There is a drawback to this, NICS could get swamped with requests.  How easy would it be to call NICS to do a background check on your pretty daughter’s new boyfriend?  The abuse would be rampant.

But there is another way to do it, and it already exists.  Use an FFL to facilitate the sale.

Today, FFL’s are allowed to facilitate the sale of handguns between individuals.  An individual would use a FFL for this for a couple of reasons, the first is that he just wants to be sure his gun is going to someone reliable.  The second is because it is illegal for an individual to sell a gun to a person not in his state, and using an FFL gets around that.  So FFL’s already have the ability to facilitate private sales.  So make it required that all sales go through an FFL.

The FFL charges a modest fee for the facilitation.  The local gun shop mentioned earlier charges $25.  Basically what happens is the buyer and seller go to the FFL, the FFL does the background check, if approved for the sale, the buyer pays the seller and one of them pays the FFL.  On paper, what happens is the FFL “buys” the gun from the seller and then “sells” the gun to the buyer.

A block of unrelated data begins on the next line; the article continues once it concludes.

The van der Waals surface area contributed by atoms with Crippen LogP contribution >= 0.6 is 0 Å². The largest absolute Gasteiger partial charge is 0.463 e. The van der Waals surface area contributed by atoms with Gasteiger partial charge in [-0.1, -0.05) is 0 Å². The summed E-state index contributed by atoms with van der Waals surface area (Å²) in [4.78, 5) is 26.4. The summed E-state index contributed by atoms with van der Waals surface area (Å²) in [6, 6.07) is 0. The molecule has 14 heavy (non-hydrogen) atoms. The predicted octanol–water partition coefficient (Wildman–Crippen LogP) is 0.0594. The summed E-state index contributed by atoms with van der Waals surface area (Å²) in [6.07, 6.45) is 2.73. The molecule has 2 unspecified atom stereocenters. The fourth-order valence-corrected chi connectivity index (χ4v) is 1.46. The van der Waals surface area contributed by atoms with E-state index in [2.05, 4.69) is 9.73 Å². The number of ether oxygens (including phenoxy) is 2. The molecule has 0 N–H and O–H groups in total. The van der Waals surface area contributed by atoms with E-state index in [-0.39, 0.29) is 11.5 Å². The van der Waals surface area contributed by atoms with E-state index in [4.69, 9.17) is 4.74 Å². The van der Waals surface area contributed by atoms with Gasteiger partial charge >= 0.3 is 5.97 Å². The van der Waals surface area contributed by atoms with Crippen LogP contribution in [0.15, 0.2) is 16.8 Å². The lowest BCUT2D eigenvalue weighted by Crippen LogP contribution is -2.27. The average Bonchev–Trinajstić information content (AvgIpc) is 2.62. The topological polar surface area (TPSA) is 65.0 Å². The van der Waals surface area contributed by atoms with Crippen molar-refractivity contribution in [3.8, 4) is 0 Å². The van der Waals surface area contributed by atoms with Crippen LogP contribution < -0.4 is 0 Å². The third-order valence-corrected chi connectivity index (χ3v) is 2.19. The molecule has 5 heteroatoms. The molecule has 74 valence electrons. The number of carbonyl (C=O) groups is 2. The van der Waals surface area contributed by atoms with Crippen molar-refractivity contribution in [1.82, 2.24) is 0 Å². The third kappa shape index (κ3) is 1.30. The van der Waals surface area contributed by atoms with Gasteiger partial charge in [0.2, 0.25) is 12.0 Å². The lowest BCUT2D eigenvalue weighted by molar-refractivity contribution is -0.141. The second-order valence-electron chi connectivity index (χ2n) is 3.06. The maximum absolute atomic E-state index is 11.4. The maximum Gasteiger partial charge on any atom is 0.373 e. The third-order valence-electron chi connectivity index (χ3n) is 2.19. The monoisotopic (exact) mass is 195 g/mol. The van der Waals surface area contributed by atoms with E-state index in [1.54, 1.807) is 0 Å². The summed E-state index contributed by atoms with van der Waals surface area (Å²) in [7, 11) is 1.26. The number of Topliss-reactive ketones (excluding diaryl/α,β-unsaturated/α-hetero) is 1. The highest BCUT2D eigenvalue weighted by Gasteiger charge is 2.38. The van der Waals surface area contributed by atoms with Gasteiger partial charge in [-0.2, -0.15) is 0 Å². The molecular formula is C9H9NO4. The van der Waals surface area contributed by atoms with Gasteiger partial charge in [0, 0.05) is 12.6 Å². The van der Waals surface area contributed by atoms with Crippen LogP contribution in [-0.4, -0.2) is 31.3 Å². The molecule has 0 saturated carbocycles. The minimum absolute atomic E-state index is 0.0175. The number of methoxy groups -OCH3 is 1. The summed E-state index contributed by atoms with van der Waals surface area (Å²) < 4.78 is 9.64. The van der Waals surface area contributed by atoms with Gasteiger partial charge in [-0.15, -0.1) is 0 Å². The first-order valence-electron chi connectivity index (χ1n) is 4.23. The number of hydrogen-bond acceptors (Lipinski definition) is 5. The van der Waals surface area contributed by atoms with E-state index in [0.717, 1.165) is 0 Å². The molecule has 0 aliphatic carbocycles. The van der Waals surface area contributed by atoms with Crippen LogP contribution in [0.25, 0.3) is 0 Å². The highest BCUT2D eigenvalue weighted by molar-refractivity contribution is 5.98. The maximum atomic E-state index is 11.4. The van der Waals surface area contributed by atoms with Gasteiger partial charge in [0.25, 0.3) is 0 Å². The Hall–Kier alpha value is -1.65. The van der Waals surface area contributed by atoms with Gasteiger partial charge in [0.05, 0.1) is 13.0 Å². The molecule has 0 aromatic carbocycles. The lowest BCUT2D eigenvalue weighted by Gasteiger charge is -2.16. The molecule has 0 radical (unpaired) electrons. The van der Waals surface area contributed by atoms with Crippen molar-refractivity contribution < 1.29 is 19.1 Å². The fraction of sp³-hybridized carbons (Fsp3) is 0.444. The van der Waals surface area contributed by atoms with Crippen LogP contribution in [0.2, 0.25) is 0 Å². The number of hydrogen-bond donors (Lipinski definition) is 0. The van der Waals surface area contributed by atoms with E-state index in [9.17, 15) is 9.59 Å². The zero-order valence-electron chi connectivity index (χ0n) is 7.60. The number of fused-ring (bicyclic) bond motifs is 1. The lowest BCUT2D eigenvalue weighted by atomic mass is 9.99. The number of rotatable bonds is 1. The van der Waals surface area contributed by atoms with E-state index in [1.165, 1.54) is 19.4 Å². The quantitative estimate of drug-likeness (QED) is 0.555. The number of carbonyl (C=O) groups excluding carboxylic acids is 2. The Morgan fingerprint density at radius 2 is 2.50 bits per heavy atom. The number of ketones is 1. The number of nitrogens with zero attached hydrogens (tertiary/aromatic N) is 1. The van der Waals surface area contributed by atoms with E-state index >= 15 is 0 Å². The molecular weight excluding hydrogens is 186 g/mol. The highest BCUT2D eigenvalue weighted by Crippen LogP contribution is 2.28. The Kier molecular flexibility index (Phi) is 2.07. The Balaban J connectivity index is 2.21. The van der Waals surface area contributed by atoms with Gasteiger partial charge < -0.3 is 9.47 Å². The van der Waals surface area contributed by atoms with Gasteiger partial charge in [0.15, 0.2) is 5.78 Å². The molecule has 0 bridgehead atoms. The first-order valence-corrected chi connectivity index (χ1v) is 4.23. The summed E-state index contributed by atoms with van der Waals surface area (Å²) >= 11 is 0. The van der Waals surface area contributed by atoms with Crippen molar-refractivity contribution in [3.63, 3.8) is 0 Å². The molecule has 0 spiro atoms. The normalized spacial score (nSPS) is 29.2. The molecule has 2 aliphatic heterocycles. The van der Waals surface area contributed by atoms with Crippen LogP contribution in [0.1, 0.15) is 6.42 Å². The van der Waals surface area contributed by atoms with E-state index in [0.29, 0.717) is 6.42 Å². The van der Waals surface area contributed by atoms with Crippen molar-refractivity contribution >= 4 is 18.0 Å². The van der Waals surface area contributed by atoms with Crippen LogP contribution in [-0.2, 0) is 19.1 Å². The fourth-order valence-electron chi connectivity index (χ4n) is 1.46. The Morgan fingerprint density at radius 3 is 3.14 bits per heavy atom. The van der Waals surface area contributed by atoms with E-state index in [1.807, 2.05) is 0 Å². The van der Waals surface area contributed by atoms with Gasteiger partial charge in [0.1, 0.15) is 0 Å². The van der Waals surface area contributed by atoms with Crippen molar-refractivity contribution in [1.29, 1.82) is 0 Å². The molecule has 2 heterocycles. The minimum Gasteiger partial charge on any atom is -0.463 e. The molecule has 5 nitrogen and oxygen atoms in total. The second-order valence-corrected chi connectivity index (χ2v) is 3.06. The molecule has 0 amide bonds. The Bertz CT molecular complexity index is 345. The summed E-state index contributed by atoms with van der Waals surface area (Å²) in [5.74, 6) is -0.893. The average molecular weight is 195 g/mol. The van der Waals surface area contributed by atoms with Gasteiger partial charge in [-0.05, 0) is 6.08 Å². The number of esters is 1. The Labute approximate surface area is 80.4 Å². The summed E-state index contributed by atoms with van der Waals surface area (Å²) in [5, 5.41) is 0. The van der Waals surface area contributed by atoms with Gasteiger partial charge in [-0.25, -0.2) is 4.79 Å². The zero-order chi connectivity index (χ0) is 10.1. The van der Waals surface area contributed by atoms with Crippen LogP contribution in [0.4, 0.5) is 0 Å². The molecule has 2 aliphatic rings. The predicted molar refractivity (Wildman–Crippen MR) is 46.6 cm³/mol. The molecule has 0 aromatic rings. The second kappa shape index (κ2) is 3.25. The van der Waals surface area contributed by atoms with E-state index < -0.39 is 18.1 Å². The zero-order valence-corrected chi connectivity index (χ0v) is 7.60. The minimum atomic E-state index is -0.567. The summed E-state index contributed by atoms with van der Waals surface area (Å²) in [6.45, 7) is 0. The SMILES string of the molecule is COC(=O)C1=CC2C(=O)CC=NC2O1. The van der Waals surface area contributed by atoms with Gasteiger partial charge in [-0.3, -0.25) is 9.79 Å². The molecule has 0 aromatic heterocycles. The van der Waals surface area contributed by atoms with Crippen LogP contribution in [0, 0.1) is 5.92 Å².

As I’ve already shown, the FFL buying and selling process is not registration, so this seems to be a sensible system to make the exchange happen and keep public safety intact.  Not only that, it would make straw man purchases and gun trafficking even more difficult.  Plus it would prevent sellers from having to keep paperwork on a gun they sold 18 years ago.  Instead, if asked by the ATF about the gun, they simply say they sold it to such and such FFL on or about a certain date.  The FFL will have the 4473 on file, and all is well.

So I do believe we could go to a universal background check, but to do so means more than just a method to do it.  Stiff fines and penalties must be in place for people caught with a gun not purchased through the system, as well as fines and penalties for anyone caught selling a gun without doing the same.  And there in lies a problem.

After the background check bill died last week, President Obama said that he was going to step up enforcement of existing laws to protect the public.  If true, then he will have done more than any other president to protect us from illegal guns.  If he is looking for a place to start, I have a suggestion.  NICS.